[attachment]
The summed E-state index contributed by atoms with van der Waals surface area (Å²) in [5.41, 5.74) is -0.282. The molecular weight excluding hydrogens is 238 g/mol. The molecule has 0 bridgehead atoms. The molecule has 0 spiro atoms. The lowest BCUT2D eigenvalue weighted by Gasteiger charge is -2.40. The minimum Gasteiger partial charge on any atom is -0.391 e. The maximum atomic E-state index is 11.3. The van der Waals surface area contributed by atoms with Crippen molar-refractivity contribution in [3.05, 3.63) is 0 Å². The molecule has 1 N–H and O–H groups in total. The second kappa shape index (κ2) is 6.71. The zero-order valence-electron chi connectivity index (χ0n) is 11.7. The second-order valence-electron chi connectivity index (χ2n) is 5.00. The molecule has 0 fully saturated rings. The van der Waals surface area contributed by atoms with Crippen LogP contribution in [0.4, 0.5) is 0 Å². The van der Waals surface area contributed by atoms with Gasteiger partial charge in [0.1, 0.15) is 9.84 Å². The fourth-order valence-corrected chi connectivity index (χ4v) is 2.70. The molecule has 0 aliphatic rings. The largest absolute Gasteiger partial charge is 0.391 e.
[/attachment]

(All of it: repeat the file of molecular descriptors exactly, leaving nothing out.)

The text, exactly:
The summed E-state index contributed by atoms with van der Waals surface area (Å²) in [5.41, 5.74) is -0.282. The molecular weight excluding hydrogens is 238 g/mol. The molecule has 0 bridgehead atoms. The molecule has 0 spiro atoms. The lowest BCUT2D eigenvalue weighted by Gasteiger charge is -2.40. The minimum Gasteiger partial charge on any atom is -0.391 e. The maximum atomic E-state index is 11.3. The van der Waals surface area contributed by atoms with Crippen molar-refractivity contribution in [3.05, 3.63) is 0 Å². The molecule has 1 N–H and O–H groups in total. The second kappa shape index (κ2) is 6.71. The zero-order valence-electron chi connectivity index (χ0n) is 11.7. The second-order valence-electron chi connectivity index (χ2n) is 5.00. The molecule has 0 fully saturated rings. The van der Waals surface area contributed by atoms with Crippen LogP contribution in [0.4, 0.5) is 0 Å². The van der Waals surface area contributed by atoms with Gasteiger partial charge in [0.1, 0.15) is 9.84 Å². The fourth-order valence-corrected chi connectivity index (χ4v) is 2.70. The molecule has 0 aliphatic rings. The largest absolute Gasteiger partial charge is 0.391 e.